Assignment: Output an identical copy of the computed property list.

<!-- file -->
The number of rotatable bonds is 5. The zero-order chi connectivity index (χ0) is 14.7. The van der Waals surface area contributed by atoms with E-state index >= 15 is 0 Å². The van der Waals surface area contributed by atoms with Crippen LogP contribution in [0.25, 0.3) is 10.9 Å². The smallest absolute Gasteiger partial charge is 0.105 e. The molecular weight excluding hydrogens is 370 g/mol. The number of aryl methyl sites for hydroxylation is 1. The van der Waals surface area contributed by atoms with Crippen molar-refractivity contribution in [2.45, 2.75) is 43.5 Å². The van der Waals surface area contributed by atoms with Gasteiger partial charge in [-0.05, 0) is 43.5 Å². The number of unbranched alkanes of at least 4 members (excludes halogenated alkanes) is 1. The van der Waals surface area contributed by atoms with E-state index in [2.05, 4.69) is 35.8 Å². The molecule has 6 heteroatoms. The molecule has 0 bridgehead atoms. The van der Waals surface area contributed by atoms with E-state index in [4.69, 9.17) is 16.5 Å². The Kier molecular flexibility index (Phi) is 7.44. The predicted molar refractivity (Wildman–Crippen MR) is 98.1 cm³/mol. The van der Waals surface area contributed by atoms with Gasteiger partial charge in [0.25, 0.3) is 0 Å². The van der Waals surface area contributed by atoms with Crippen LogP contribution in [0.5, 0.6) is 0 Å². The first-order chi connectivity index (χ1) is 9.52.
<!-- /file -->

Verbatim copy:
The number of rotatable bonds is 5. The zero-order chi connectivity index (χ0) is 14.7. The van der Waals surface area contributed by atoms with E-state index >= 15 is 0 Å². The van der Waals surface area contributed by atoms with Crippen LogP contribution in [0.25, 0.3) is 10.9 Å². The smallest absolute Gasteiger partial charge is 0.105 e. The molecular weight excluding hydrogens is 370 g/mol. The number of aryl methyl sites for hydroxylation is 1. The van der Waals surface area contributed by atoms with Crippen molar-refractivity contribution in [2.45, 2.75) is 43.5 Å². The van der Waals surface area contributed by atoms with Gasteiger partial charge in [-0.05, 0) is 43.5 Å². The number of unbranched alkanes of at least 4 members (excludes halogenated alkanes) is 1. The van der Waals surface area contributed by atoms with E-state index in [2.05, 4.69) is 35.8 Å². The molecule has 6 heteroatoms. The molecule has 0 bridgehead atoms. The van der Waals surface area contributed by atoms with E-state index in [4.69, 9.17) is 16.5 Å². The Kier molecular flexibility index (Phi) is 7.44. The predicted molar refractivity (Wildman–Crippen MR) is 98.1 cm³/mol. The van der Waals surface area contributed by atoms with Gasteiger partial charge in [0.25, 0.3) is 0 Å². The van der Waals surface area contributed by atoms with Crippen LogP contribution in [0.5, 0.6) is 0 Å². The first-order chi connectivity index (χ1) is 9.52.